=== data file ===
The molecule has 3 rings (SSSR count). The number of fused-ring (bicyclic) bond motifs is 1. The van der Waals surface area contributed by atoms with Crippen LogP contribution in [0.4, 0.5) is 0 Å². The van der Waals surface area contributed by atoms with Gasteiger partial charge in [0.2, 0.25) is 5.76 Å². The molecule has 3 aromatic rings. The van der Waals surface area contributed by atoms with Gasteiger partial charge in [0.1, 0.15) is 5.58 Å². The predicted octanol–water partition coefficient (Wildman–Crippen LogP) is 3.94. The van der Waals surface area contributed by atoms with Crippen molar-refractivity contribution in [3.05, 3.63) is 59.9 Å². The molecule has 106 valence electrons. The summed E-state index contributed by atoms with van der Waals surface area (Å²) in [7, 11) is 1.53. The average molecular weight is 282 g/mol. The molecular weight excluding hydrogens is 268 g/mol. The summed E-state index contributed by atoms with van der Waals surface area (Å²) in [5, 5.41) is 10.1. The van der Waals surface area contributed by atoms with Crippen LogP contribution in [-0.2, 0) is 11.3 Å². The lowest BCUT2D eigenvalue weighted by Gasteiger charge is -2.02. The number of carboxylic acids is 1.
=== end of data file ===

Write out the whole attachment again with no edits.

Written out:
The molecule has 3 rings (SSSR count). The number of fused-ring (bicyclic) bond motifs is 1. The van der Waals surface area contributed by atoms with Crippen LogP contribution in [0.4, 0.5) is 0 Å². The van der Waals surface area contributed by atoms with Gasteiger partial charge in [0.2, 0.25) is 5.76 Å². The molecule has 3 aromatic rings. The van der Waals surface area contributed by atoms with Gasteiger partial charge in [0.1, 0.15) is 5.58 Å². The predicted octanol–water partition coefficient (Wildman–Crippen LogP) is 3.94. The van der Waals surface area contributed by atoms with Crippen molar-refractivity contribution in [3.05, 3.63) is 59.9 Å². The molecule has 106 valence electrons. The summed E-state index contributed by atoms with van der Waals surface area (Å²) in [7, 11) is 1.53. The average molecular weight is 282 g/mol. The molecular weight excluding hydrogens is 268 g/mol. The summed E-state index contributed by atoms with van der Waals surface area (Å²) in [5, 5.41) is 10.1. The van der Waals surface area contributed by atoms with Crippen LogP contribution in [-0.2, 0) is 11.3 Å². The lowest BCUT2D eigenvalue weighted by Gasteiger charge is -2.02. The number of carboxylic acids is 1.